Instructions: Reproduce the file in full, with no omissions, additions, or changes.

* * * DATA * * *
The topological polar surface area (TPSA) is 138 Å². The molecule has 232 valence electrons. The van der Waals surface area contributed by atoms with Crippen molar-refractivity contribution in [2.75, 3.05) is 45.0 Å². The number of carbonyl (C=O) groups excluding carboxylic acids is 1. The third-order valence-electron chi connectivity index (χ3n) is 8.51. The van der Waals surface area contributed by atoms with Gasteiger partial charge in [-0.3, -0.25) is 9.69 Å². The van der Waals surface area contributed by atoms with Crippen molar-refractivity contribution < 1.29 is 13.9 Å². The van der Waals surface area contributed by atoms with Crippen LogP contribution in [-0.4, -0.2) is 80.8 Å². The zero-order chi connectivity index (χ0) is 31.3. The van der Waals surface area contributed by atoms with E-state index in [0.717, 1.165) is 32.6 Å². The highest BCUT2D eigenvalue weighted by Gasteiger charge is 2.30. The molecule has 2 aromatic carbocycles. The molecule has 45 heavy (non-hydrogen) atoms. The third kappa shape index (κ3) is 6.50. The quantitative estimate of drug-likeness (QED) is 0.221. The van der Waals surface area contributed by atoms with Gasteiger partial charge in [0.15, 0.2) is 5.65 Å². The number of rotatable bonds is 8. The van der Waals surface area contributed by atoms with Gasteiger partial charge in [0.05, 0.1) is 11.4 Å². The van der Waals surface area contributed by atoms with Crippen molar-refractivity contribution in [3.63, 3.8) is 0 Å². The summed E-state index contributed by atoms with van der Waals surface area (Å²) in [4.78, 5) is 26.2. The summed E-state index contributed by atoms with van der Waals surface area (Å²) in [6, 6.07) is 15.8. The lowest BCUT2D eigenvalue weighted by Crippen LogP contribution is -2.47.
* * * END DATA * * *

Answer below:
The topological polar surface area (TPSA) is 138 Å². The molecule has 232 valence electrons. The van der Waals surface area contributed by atoms with Crippen molar-refractivity contribution in [2.75, 3.05) is 45.0 Å². The number of carbonyl (C=O) groups excluding carboxylic acids is 1. The third-order valence-electron chi connectivity index (χ3n) is 8.51. The van der Waals surface area contributed by atoms with Gasteiger partial charge in [-0.3, -0.25) is 9.69 Å². The van der Waals surface area contributed by atoms with Crippen molar-refractivity contribution < 1.29 is 13.9 Å². The van der Waals surface area contributed by atoms with Crippen LogP contribution in [-0.4, -0.2) is 80.8 Å². The zero-order chi connectivity index (χ0) is 31.3. The van der Waals surface area contributed by atoms with E-state index in [0.717, 1.165) is 32.6 Å². The highest BCUT2D eigenvalue weighted by Gasteiger charge is 2.30. The molecule has 2 aromatic carbocycles. The molecule has 45 heavy (non-hydrogen) atoms. The third kappa shape index (κ3) is 6.50. The quantitative estimate of drug-likeness (QED) is 0.221. The van der Waals surface area contributed by atoms with Gasteiger partial charge in [0.15, 0.2) is 5.65 Å². The number of rotatable bonds is 8. The van der Waals surface area contributed by atoms with Gasteiger partial charge in [0.05, 0.1) is 11.4 Å². The van der Waals surface area contributed by atoms with Crippen molar-refractivity contribution in [3.63, 3.8) is 0 Å². The summed E-state index contributed by atoms with van der Waals surface area (Å²) in [4.78, 5) is 26.2. The summed E-state index contributed by atoms with van der Waals surface area (Å²) in [6, 6.07) is 15.8. The lowest BCUT2D eigenvalue weighted by Crippen LogP contribution is -2.47.